NON FICTION ALERT!
Fuelled by Government’s repeated refusal to allow women to vote, Emmeline Pankhurst started and lead organisations and campaigns with ever-increasing militancy to gain the vote. She encourages crowds, confronts MPs, faces prison, escapes, grieves and fights in this book of her memoirs.
I loved this book. I loved learning about the suffragettes, hearing Pankhurst’s intelligent strategy in winning the vote, and was repeatedly outraged at the government’s reaction to them. It made me angry that I’ve never learned more about them – despite going to two girls schools. It made me angry that in culture we’ve reduced them, not acknowledging their sacrifice and the evil that they were up against.
Many of these books arrived in my house in quick succession by post last week! (Thanks Bookbridgr!) Without exception I had forgotten requesting them, but I am nevertheless excited to get stuck in. I’m currently in the calm of having finished several books, so have to select which one to start with…
I’m so excited to get into these! Christmas, a birthday and various loans have meant I’ve got a larger pile than normal, and it’s very exciting!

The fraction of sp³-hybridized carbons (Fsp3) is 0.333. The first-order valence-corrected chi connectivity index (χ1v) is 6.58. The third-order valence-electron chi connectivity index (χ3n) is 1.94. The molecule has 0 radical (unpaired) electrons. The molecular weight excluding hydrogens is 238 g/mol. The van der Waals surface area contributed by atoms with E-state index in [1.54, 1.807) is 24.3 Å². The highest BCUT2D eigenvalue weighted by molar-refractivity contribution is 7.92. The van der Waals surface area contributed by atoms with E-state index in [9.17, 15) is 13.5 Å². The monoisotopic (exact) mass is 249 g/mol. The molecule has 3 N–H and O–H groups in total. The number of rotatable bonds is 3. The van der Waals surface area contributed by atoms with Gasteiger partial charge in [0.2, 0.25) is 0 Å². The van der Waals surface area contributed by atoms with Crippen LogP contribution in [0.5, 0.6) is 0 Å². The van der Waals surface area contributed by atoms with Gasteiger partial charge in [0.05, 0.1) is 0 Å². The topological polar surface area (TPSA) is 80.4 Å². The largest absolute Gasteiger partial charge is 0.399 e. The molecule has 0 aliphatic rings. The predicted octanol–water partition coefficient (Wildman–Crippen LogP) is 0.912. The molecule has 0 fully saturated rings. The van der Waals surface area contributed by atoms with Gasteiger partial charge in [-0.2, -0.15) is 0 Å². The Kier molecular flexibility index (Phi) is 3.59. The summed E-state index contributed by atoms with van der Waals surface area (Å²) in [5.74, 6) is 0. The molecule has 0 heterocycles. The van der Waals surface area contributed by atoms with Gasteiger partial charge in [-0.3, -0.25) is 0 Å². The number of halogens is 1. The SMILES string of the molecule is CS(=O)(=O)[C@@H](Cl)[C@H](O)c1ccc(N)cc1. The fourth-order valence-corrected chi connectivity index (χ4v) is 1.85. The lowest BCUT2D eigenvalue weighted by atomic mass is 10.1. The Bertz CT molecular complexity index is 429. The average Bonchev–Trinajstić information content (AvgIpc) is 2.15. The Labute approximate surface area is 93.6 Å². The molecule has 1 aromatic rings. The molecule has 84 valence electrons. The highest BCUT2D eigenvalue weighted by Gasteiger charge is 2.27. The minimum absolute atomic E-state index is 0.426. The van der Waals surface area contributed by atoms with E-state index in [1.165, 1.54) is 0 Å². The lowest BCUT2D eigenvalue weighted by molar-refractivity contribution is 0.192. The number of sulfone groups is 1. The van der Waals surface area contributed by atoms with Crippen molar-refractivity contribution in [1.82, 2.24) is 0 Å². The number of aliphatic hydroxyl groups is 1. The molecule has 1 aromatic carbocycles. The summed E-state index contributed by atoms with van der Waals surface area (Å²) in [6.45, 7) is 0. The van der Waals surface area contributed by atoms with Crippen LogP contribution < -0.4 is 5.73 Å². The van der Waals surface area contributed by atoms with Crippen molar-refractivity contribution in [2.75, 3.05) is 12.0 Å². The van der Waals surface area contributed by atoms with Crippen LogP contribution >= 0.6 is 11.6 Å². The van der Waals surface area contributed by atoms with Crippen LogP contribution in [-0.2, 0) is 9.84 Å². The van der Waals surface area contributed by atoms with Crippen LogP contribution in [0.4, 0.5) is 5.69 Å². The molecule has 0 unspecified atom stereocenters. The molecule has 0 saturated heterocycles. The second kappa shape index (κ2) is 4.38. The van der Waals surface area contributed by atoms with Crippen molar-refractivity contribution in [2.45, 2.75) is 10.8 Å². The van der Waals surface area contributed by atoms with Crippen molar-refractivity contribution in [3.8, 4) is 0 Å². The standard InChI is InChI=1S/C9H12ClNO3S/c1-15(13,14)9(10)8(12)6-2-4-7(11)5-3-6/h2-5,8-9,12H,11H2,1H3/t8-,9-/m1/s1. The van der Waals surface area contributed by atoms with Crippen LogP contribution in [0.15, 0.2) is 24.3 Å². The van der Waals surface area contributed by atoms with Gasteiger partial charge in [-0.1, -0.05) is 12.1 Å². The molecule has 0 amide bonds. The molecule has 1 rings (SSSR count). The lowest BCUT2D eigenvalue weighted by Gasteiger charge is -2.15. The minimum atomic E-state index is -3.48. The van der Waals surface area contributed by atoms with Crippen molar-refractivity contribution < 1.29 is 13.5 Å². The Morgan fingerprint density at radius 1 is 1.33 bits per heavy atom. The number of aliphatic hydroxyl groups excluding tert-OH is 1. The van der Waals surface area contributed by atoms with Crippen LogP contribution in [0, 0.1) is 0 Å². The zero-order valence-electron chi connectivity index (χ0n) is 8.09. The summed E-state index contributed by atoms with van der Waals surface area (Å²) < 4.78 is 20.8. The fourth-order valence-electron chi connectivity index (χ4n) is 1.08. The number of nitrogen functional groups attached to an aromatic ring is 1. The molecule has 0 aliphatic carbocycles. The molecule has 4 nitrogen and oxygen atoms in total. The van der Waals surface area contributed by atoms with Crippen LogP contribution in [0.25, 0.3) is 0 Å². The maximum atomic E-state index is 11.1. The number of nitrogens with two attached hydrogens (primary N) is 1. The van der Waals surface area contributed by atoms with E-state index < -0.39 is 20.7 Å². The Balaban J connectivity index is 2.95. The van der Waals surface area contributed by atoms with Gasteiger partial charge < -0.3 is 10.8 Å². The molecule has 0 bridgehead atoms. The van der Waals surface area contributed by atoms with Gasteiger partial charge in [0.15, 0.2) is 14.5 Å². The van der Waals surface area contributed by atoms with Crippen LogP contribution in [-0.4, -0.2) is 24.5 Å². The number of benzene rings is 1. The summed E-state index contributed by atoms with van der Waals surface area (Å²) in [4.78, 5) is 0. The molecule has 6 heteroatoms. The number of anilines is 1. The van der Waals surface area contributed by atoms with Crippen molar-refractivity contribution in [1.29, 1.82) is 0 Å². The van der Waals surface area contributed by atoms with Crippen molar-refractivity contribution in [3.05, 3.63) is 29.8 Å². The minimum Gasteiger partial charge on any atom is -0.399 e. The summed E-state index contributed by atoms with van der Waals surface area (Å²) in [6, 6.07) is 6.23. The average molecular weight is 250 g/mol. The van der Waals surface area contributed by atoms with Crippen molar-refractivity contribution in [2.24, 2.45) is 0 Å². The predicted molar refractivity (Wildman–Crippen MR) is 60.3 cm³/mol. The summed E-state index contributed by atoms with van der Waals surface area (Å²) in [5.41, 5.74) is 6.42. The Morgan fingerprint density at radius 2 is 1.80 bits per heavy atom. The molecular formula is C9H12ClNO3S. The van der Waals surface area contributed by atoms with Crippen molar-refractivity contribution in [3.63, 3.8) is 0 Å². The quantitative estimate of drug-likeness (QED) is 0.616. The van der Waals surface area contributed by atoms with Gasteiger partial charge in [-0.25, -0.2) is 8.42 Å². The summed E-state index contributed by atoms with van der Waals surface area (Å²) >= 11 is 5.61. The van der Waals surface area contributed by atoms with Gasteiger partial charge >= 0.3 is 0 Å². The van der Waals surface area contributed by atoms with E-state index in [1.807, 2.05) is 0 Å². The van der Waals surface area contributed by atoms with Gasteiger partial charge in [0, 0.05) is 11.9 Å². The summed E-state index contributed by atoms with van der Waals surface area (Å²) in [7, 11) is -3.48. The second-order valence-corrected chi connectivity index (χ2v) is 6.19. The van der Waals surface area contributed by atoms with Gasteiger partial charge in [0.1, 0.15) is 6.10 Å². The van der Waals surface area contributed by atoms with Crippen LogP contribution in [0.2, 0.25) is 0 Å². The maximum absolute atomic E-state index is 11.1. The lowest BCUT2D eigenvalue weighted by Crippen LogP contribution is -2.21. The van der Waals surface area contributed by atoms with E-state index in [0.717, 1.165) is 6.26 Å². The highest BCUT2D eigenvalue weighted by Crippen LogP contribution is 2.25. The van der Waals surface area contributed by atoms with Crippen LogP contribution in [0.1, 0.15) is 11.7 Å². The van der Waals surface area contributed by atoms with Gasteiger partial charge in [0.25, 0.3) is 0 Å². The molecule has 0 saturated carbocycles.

Frankie George is sent by her newspaper for her first proper piece – a profile of suffragette-trapeze artist Ebony Diamond. But while she’s on the trail, Ebony lashes out at her then disappears mysteriously in the middle of her performance. Frankie gains a snake-charmer and dubious errand boy as sidekicks along the way as well as meeting a vast variety of characters, and quest to find Miss Diamond uncovers plots and secrets that she would never have dreamt of.
I really, really, wanted to really really like this book. I started reading it just before Christmas, and with Victorian London, Suffragettes, circuses, plots, mysteries and journalists I was anticipating a novel of complete delight. And true, some of it was there. The plot swung around a huge variety of intriguing settings, bizarre twists and colourful characters – but for me, ultimately, this novel was lacking.